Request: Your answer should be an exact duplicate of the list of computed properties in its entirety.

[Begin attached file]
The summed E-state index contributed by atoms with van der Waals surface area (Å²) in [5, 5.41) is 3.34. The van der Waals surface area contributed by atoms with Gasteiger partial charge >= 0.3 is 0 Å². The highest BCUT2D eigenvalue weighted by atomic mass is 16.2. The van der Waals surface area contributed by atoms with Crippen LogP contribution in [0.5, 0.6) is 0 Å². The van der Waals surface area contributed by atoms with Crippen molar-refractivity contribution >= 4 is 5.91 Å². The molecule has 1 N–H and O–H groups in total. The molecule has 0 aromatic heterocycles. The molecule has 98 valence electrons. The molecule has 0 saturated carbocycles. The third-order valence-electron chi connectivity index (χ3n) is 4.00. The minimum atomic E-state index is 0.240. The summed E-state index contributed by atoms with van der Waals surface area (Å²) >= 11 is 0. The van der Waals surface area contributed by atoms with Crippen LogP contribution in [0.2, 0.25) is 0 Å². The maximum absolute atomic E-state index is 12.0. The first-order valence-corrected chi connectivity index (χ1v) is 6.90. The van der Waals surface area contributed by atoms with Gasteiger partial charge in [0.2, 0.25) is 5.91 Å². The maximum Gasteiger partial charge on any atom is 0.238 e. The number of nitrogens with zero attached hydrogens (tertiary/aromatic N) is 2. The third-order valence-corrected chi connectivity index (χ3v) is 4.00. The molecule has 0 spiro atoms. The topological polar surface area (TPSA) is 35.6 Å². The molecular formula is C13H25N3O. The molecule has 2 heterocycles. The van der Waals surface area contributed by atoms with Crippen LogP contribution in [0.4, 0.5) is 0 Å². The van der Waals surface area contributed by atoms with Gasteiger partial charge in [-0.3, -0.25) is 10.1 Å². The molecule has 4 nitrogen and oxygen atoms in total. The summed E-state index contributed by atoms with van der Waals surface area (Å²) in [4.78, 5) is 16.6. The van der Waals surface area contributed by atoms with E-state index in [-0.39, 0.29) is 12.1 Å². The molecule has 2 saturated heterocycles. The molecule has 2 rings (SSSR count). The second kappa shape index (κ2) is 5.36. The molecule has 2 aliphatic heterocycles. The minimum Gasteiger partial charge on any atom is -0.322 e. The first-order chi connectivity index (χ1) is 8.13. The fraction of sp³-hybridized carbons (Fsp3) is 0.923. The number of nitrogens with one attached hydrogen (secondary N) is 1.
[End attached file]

The summed E-state index contributed by atoms with van der Waals surface area (Å²) in [5, 5.41) is 3.34. The van der Waals surface area contributed by atoms with Gasteiger partial charge >= 0.3 is 0 Å². The highest BCUT2D eigenvalue weighted by atomic mass is 16.2. The van der Waals surface area contributed by atoms with Crippen LogP contribution in [0.5, 0.6) is 0 Å². The van der Waals surface area contributed by atoms with Crippen molar-refractivity contribution >= 4 is 5.91 Å². The molecule has 1 N–H and O–H groups in total. The molecule has 0 aromatic heterocycles. The molecule has 98 valence electrons. The molecule has 0 saturated carbocycles. The third-order valence-electron chi connectivity index (χ3n) is 4.00. The minimum atomic E-state index is 0.240. The summed E-state index contributed by atoms with van der Waals surface area (Å²) >= 11 is 0. The van der Waals surface area contributed by atoms with Crippen LogP contribution in [0.2, 0.25) is 0 Å². The maximum absolute atomic E-state index is 12.0. The first-order valence-corrected chi connectivity index (χ1v) is 6.90. The van der Waals surface area contributed by atoms with Gasteiger partial charge in [0.2, 0.25) is 5.91 Å². The maximum Gasteiger partial charge on any atom is 0.238 e. The number of nitrogens with zero attached hydrogens (tertiary/aromatic N) is 2. The third-order valence-corrected chi connectivity index (χ3v) is 4.00. The molecule has 0 spiro atoms. The topological polar surface area (TPSA) is 35.6 Å². The molecular formula is C13H25N3O. The molecule has 2 heterocycles. The van der Waals surface area contributed by atoms with Crippen LogP contribution in [0.4, 0.5) is 0 Å². The van der Waals surface area contributed by atoms with Gasteiger partial charge in [-0.3, -0.25) is 10.1 Å². The molecule has 4 nitrogen and oxygen atoms in total. The summed E-state index contributed by atoms with van der Waals surface area (Å²) in [4.78, 5) is 16.6. The van der Waals surface area contributed by atoms with E-state index in [-0.39, 0.29) is 12.1 Å². The molecule has 2 saturated heterocycles. The molecule has 2 rings (SSSR count). The second kappa shape index (κ2) is 5.36. The molecule has 2 aliphatic heterocycles. The minimum Gasteiger partial charge on any atom is -0.322 e. The first-order chi connectivity index (χ1) is 8.13. The fraction of sp³-hybridized carbons (Fsp3) is 0.923. The number of nitrogens with one attached hydrogen (secondary N) is 1.